The Bharatiya Janata Party’s election manifesto had claimed that the “NRHM will be radically reformed”. In May 2013, the National Health Mission (NHM) was launched, which consisted of two components, the NRHM and the National Urban Health Mission (NUHM). The funding for the NHM in 2015-16 is Rs.18,295 crore, which is about 55 per cent of the total allocations for health. While this marks an increase of about 3.7 per cent over FY 2014-15 (R.E.), it is a significant drop (of about 20 per cent) from the FY 2014-15 (B.E.) allocation of Rs.21,912 crore. Since FY 2014-15, the allocations for the NRHM are not being separately shown in the Budget figures. However, according to the NRHM website, funding for the mission dropped by about 8 per cent in FY 2014-15 to Rs.16,809 crore from Rs.18,829 crore in FY 2013-14. While what the manifesto implied was not clear, this is the first time since the mission was launched that the funding for the NRHM has actually dropped.

The Indian Public Health Standards (IPHS) set measures for the quality of infrastructure available for health care. As has been mentioned in the separate story, as of March 2014, there is a shortfall (against the IPHS requirement, calculated on the basis of Census 2011) of about 20 per cent in sub-centres (S.Cs), about 23 per cent in primary health centres (PHCs) and about 32 per cent in community health centres (CHCs). Bihar, for example, has a shortfall of 91 per cent in CHCs, 39 per cent in PHCs and 48 per cent in S.Cs, according to Rural Health Statistics (RHS) 2014. Jharkhand has a higher shortfall of 66 per cent in PHCs, 22 per cent in CHCs and 35 per cent in S.Cs. It is interesting to note that while both Chhattisgarh and Jharkhand have large tribal populations, unlike Jharkhand, Chhattisgarh, despite the Maoist insurgency problem, has no shortfall of PHCs and S.Cs and only a marginal shortfall of CHCs. But, it has a serious shortfall of doctors (Figure 3).

Even a State like West Bengal has a 58 per cent shortfall in PHCs and 36 per cent in CHCs. While Delhi has multiple agencies serving the State’s requirement of health centres, like the Centre’s dispensaries under the Central Government Health Scheme, its requirement under the IPHS of the NRHM is far from being met. It has a 67 per cent shortfall of S.Cs, 62 per cent of PHCs and 100 per cent of CHCs! As regards district hospitals, there are only 755 D.Hs across all States, which works out to a lowly 1.14 D.H. a district.

According to a post-Budget analysis by the Accountability Initiative of the Centre for Policy Research (AI-CPR), New Delhi, early this year, the quality of infrastructure in PHCs continues to be low. As of March 2014, only 21 per cent of PHCs were functioning according to the IPHS, which is a marginal increase from 18 per cent in March 2013 and 15 per cent in March 2011. Most PHCs also lack basic infrastructure. As of March 2014, as many as 31 per cent of PHCs did not have a labour room, 5 per cent functioned without electricity and 8 per cent did not have regular water supply, and these numbers have remained unchanged since March 2013.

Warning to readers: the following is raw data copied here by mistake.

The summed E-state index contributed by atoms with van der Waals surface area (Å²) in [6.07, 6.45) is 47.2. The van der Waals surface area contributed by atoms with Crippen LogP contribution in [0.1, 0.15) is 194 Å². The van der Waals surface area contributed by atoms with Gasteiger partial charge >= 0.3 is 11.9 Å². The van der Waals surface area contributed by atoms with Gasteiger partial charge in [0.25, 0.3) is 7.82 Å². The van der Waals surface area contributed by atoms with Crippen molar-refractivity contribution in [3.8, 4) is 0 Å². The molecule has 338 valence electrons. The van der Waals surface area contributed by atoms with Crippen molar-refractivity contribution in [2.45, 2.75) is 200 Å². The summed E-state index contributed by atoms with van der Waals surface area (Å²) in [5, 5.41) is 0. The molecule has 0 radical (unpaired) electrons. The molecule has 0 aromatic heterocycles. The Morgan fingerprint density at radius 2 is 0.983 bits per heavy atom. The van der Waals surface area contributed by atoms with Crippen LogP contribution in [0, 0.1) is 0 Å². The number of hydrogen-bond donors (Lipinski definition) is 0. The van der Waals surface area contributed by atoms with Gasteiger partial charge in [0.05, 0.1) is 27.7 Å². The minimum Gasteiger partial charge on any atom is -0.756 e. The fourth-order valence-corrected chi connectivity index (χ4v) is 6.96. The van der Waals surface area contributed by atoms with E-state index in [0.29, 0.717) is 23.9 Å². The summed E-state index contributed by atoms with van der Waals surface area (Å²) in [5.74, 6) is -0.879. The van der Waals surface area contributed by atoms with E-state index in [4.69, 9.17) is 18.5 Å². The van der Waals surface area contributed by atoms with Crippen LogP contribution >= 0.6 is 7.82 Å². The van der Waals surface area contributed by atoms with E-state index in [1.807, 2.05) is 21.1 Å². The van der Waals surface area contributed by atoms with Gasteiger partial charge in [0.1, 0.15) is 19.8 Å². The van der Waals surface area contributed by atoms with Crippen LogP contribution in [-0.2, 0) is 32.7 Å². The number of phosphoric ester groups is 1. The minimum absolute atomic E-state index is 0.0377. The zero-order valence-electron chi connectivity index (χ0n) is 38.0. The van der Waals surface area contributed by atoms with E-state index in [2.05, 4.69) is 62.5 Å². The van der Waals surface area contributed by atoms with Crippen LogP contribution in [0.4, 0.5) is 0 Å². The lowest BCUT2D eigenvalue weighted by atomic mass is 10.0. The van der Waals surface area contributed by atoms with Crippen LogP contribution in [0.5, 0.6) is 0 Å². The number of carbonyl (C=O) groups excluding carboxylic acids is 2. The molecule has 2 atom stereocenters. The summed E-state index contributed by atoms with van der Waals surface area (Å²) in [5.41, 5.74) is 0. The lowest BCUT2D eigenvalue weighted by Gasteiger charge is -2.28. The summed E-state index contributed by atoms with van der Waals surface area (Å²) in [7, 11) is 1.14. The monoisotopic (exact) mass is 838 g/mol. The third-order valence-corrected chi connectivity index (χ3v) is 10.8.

According to the AI-CPR analysis, between March 2013 and March 2014, the number of PHCs functioning without doctors doubled from 1,072 (4 per cent of total PHCs) to 2,225 (9 per cent of total PHCs). Interestingly, while Bihar had a serious shortfall of PHCs, it had no shortfall in the number of doctors as per the IPHS. The total number of doctors serving in PHCs also fell by 7 per cent, from 29,652 in March 2013 to 27,355 in March 2014. A break-up of these figures in terms of States shows that Chhattisgarh, for example, has a shortfall of 51 per cent in required posts for doctors in PHCs, and 49 per cent of existing posts were vacant. A State like Gujarat, too, had a 23 per cent shortfall of doctors and 41 per cent vacant posts (Figure 4).

The CHCs are meant to have specialists, including surgeons, obstetricians and gynaecologists, paediatricians and physicians. The total number of specialists employed in CHCs has dropped by 30 per cent between 2013 and 2014, from 5,805 to 4,091, making the problem of shortfall of specialists even worse. As a result, the shortfall of specialists as of March 2014 was 81 per cent, an increase of 9 per cent from March 2013. In West Bengal and Uttar Pradesh, the number of specialists decreased hugely, by 89 per cent and 72 per cent respectively. Also, the number of posts sanctioned for specialists is short of the required norms. Only 53 per cent of the required number of 21,452 specialists has been sanctioned as of March 2014.

These are serious infrastructure and human resource issues. While it can be argued that the infrastructure problem can be addressed with sufficient funding—even though that seems difficult to expect given the emerging public health expenditure scenario which is moving towards increased privatisation—the human resource shortfall arises from a fundamental problem associated with medical education in the country, which produces medical graduates who are largely unwilling to serve in rural and remote areas.

As argued in a separate article, a radically different approach, like the proposed Bachelor of Rural Health Care, is required to produce medical professionals with reasonable skills and proficiency appropriate to the region, local environment and prevalent situations. This requires setting up local medical institutions which will draw students from the region and give them appropriate medical education and social skills. But, such efforts are being thwarted by vested interests and the large body of medical professionals with skewed priorities who control medical education in the country through bodies such as the Indian Medical Association and the Medical Council of India. The government is unwilling to push any such idea with appropriate investments because, it has largely mortgaged medical education to the private sector.